ūüėą¬† But sometimes they come up with a sneak attack. And they get me.¬†ūüėą

On those days I don’t listen gently and then send the gremlins back to nap in the hammock while I move about my day. Instead I actually BELIEVE them, and let them influence how I feel about myself and my choices. And it hurts.

There is a particular kind of pain that comes when we turn against our authentic self. When we fall in line behind inner Enneagram type voices which are rooted in and reinforce the idea that we are somehow faulty, inadequate, or unlovable which of course sets us up to overcompensate and try REALLY, REALLY hard in all our doing.

To feel better or to prove something to someone, and to ourselves.

I write about this concept in my book The Flourish Formula (including how to identify your Enneagram type and painful gremlin thoughts). The book gives me a chance to share the specific awareness tools that help us tend to our inner lives in fresh and sustaining ways plus many more examples from my life and women I have supported. You can order your copy here. 

For today I want to share a bit more about a particularly tricky gremlin that showed up in my life over the past month. Here is what it said:

“Courtney, it isn’t OK for you to play, have fun, relax, dance whatever because the world is in terrible shape and you HAVE to DO something.”

That was my Type 3 or “Achiever/Organizer” personality gremlin that was blocking me from receiving or enjoying and from discerning what was my own AUTHENTIC way to contribute to social/racial change not from a place of overwhelm, guilt or over-responsibility but from a nourished place of inspired action.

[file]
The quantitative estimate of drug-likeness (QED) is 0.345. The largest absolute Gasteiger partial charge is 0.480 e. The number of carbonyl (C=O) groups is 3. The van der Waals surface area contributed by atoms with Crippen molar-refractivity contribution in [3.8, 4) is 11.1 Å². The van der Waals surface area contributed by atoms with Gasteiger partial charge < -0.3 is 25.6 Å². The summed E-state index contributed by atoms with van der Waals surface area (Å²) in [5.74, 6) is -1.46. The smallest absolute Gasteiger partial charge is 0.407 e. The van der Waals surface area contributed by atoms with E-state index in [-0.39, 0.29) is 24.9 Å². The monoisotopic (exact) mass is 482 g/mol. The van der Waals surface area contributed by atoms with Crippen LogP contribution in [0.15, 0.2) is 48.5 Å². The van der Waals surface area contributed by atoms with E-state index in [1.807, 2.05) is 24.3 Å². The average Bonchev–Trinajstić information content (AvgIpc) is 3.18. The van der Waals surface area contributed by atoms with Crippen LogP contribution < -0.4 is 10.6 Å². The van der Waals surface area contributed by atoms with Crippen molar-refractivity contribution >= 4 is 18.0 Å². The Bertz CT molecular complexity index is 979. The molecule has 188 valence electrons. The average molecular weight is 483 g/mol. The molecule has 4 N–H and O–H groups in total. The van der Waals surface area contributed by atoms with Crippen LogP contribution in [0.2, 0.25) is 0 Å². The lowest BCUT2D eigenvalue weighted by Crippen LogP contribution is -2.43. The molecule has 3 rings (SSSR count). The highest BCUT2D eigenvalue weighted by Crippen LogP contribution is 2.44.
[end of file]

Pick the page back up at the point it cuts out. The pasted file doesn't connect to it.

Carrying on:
It has a sister thought/gremlin “Social Change is WORK and it is a SLOG so you can’t have any fun doing it.”

Now this is my gremlin but I wonder if you can relate to it or anything similar?

I have seen so many examples in my life of burned out activists or cynical and jaded change makers.  

And I think it is an archetype or approach to change whose time is UP! Instead I think we need nourished, resourced women and men stepping into leadership and showing us how to live whole, integrated lives.

As I moved through my own process to unhook from and metabolize this gremlin I came to see more clearly the model of sustainable resistance provided by so many communities of color and their commitment to and appreciation for art, restoring relationships, and rest.

As one small example, The Highlander Research and Education Center, weeks after George Floyd‚Äôs murder, organized a virtual cultural bazaar full of joyful dance and powerful music and film. (The Highlander Center, previously the Highlander Folk School, provides training and education for emerging and existing movement leaders throughout the South, Appalachia, and the world. You can watch their cultural bazaar fundraiser here on their FB group.) The Highlander Center has an amazing and long history. They helped to train and equip civil rights leader Rosa Parks prior to her role in the Montgomery Bus Boycott. My friend and author Kim Ruehl has a new book coming out about the Highlander Center’s legacy of potent protest music, which I‚Äôll share once it is published.